A good week ago, I decided to install Kubuntu Linux at home, replacing my previous Gentoo Linux installation.

Overall I was very happy with Gentoo, and it still ranks high among my favorite Linux distributions. But while it was cool to have a system that was built from source and therefore (at least in theory) optimized for my particular needs as well as very up to date, I seemed to be spending a disproportionate amount of time doing upgrades. Another problem was that I had selected to install the 64-bit Gentoo version, as I have an AMD64 processor. While Gentoo’s AMD64 support is very strong, 64-bit Linux in general nevertheless still lags behind the 32-bit version, and certain closed source drivers or plugins (such as Macromedia Flash) simply aren’t available in 64-bit versions. There are ways around this, but they are inconvenient and require too much effort. Again, not a Gentoo problem, but something that bothered me enough to increase my inclination to reinstall my system. The final trigger was KDE. I had mostly been using Gentoo for the past few years, with a little bit of more minimal solutions like XFCE or Fluxbox sprinkled in, but after seeing the recent improvements in KDE I felt like switching to this desktop. Unfortunately I was unable to get KDE to run stable on my Gentoo system, and it always crashed after a few minutes, usually when I used the “K” menu. Up- and downgrading the ATI driver, upgrading to the latest Linux kernel, and experimenting with Kernel settings didn’t have any effect, so I was finally ready to reinstall and switch to a different distribution.

The Kubuntu distribution is derived from Ubuntu, which is gaining a lot of popularity these days (it is in fact by far the top ranking Linux distro on DistroWatch in terms of hits per day). Kubuntu is essentially exactly the same as Ubuntu, except that the Gnome desktop has been swapped out for KDE. Ubuntu in turn is derived from Debian. It inherits Debian’s excellent package management system and solves its greatest problem: Debian’s stable distibution is very stable, but also very outdated and therefore not an ideal choice for a desktop system if you want to keep up with the latest software releases. Debian releases are very infrequent. Debian’s unstable distribution is cutting edge, but lacks stability. Ubuntu strikes a perfect middle ground, with releases every 6 months, and of course important updates (such as security updates) in between. The official Ubuntu repositories contain a subset of packages that are officially supported, as well as a wider set of packages that come without warranty. It is also possible to add generic Debian repositories, although this is discouraged. So far, I have not had to resort to generic Debian packages for anything.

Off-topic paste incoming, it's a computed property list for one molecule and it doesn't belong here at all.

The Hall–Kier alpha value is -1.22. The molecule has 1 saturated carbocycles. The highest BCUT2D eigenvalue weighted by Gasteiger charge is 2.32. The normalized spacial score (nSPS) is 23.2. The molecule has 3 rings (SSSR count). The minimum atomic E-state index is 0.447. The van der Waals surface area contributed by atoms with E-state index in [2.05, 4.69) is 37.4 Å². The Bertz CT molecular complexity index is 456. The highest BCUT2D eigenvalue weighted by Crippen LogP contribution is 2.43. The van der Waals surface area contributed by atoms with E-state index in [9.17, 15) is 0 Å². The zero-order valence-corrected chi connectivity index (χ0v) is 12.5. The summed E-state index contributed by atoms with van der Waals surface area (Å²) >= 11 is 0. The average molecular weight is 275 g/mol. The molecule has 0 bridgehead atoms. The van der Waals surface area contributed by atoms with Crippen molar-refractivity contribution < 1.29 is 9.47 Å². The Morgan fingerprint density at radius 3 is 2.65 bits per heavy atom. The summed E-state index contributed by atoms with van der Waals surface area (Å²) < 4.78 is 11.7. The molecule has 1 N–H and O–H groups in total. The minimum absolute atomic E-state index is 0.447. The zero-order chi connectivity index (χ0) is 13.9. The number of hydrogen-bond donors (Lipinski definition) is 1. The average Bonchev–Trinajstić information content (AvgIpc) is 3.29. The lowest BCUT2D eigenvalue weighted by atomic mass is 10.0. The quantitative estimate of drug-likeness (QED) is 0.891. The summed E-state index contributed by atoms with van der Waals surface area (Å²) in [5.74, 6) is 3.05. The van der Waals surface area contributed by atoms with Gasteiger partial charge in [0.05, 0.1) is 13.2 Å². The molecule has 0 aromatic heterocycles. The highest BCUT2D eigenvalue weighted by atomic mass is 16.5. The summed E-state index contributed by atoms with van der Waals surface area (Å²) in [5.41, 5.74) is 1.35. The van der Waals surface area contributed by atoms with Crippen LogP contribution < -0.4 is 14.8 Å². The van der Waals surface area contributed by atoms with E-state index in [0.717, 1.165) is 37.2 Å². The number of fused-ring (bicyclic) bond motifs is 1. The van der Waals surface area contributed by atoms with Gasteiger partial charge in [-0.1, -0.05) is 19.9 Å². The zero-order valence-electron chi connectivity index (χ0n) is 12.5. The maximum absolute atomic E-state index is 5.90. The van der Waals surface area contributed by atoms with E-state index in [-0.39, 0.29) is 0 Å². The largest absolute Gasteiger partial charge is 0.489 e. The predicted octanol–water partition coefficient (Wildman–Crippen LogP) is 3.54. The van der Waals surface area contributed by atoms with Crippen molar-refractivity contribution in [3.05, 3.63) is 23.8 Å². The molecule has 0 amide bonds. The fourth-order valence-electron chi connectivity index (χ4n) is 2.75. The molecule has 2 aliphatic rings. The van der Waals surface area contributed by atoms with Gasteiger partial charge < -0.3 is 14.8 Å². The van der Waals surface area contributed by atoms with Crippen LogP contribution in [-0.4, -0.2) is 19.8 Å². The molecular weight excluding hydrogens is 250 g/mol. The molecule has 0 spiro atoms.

(K)ubuntu’s installation is very straightforward, without a whole lot of interaction. You make some basic choices and the system goes ahead and installs the OS and a basic set of packages, including KDE (in case of Kubuntu) or Gnome (in case of Ubuntu), as well as OpenOffice and other productivity software. Pretty much everything else (including things that come as standard on many Linux distros, such as the GCC compiler, the Apache webserver, etc.) need to be manually installed afterwards. But with the powerful Apt package manager as well as convenient GUI wrappers (by default Adept for Kubuntu, Synaptic for Ubuntu), this step is trivial. Simply select the package you want, and all necessary dependencies will be marked for installation automatically. Upgrading or uninstalling packages is just as easy. The result is a very clean system, without a lot of the cruft that you get with other Linux distributions.

The user management is well thought out. By default, there is no access to the root user. Instead, a single user is created with sudo privileges, and sudo is used for all system administration purposes. The root user can be manually enabled later, but this is discouraged and generally unnecessary.

Kubuntu’s KDE (version 3.4.3) desktop is very clean and highly usable. Out of the box it includes many great tools such as the Konqueror browser and filemanager, the K3B CD / DVD burning tool, the amaroK audio player, etc. There is an abundance of productivity software for KDE, ranging from office software to graphics software, IDEs, and more. Of course, Gnome and other X applications can be run as well.

So far I am extremely happy with Kubuntu, and I warmly recommend this distribution to anybody who’s in the market for a new Linux distro.